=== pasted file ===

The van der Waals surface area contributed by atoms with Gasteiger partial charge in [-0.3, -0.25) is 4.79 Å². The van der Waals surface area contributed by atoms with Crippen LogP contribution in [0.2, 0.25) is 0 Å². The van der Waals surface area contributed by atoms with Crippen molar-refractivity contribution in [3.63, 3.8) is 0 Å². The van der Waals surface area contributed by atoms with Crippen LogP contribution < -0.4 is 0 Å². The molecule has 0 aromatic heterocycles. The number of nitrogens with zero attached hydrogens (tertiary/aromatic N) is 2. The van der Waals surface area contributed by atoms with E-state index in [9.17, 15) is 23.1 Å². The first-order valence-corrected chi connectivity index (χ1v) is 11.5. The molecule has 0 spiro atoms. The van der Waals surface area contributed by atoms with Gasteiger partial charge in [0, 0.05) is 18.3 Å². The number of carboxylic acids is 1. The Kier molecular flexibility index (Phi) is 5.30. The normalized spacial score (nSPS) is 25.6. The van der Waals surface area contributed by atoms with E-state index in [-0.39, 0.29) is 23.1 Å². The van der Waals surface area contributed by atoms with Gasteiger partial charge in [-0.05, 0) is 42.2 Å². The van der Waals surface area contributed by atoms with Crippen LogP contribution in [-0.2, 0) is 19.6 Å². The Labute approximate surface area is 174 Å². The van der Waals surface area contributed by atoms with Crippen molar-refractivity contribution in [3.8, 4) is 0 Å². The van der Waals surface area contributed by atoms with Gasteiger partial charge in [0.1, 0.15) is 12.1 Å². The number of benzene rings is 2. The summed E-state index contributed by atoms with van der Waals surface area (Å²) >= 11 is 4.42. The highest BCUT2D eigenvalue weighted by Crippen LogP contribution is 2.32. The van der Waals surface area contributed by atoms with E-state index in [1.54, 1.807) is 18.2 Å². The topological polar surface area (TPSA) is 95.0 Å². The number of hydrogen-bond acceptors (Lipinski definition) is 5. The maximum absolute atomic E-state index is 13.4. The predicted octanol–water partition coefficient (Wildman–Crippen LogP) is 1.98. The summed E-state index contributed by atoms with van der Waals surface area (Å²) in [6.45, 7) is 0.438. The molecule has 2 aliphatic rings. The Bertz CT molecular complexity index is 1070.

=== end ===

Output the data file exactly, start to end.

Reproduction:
The van der Waals surface area contributed by atoms with Gasteiger partial charge in [-0.3, -0.25) is 4.79 Å². The van der Waals surface area contributed by atoms with Crippen LogP contribution in [0.2, 0.25) is 0 Å². The van der Waals surface area contributed by atoms with Crippen molar-refractivity contribution in [3.63, 3.8) is 0 Å². The van der Waals surface area contributed by atoms with Crippen LogP contribution < -0.4 is 0 Å². The molecule has 0 aromatic heterocycles. The number of nitrogens with zero attached hydrogens (tertiary/aromatic N) is 2. The van der Waals surface area contributed by atoms with E-state index in [9.17, 15) is 23.1 Å². The first-order valence-corrected chi connectivity index (χ1v) is 11.5. The molecule has 0 spiro atoms. The van der Waals surface area contributed by atoms with Gasteiger partial charge in [0, 0.05) is 18.3 Å². The number of carboxylic acids is 1. The Kier molecular flexibility index (Phi) is 5.30. The normalized spacial score (nSPS) is 25.6. The van der Waals surface area contributed by atoms with E-state index in [-0.39, 0.29) is 23.1 Å². The van der Waals surface area contributed by atoms with Gasteiger partial charge in [-0.05, 0) is 42.2 Å². The van der Waals surface area contributed by atoms with Crippen LogP contribution in [-0.2, 0) is 19.6 Å². The Labute approximate surface area is 174 Å². The van der Waals surface area contributed by atoms with Crippen molar-refractivity contribution in [3.8, 4) is 0 Å². The van der Waals surface area contributed by atoms with Gasteiger partial charge in [0.1, 0.15) is 12.1 Å². The number of benzene rings is 2. The summed E-state index contributed by atoms with van der Waals surface area (Å²) >= 11 is 4.42. The highest BCUT2D eigenvalue weighted by Crippen LogP contribution is 2.32. The van der Waals surface area contributed by atoms with E-state index in [1.54, 1.807) is 18.2 Å². The topological polar surface area (TPSA) is 95.0 Å². The number of hydrogen-bond acceptors (Lipinski definition) is 5. The maximum absolute atomic E-state index is 13.4. The predicted octanol–water partition coefficient (Wildman–Crippen LogP) is 1.98. The summed E-state index contributed by atoms with van der Waals surface area (Å²) in [6.45, 7) is 0.438. The molecule has 2 aliphatic rings. The Bertz CT molecular complexity index is 1070.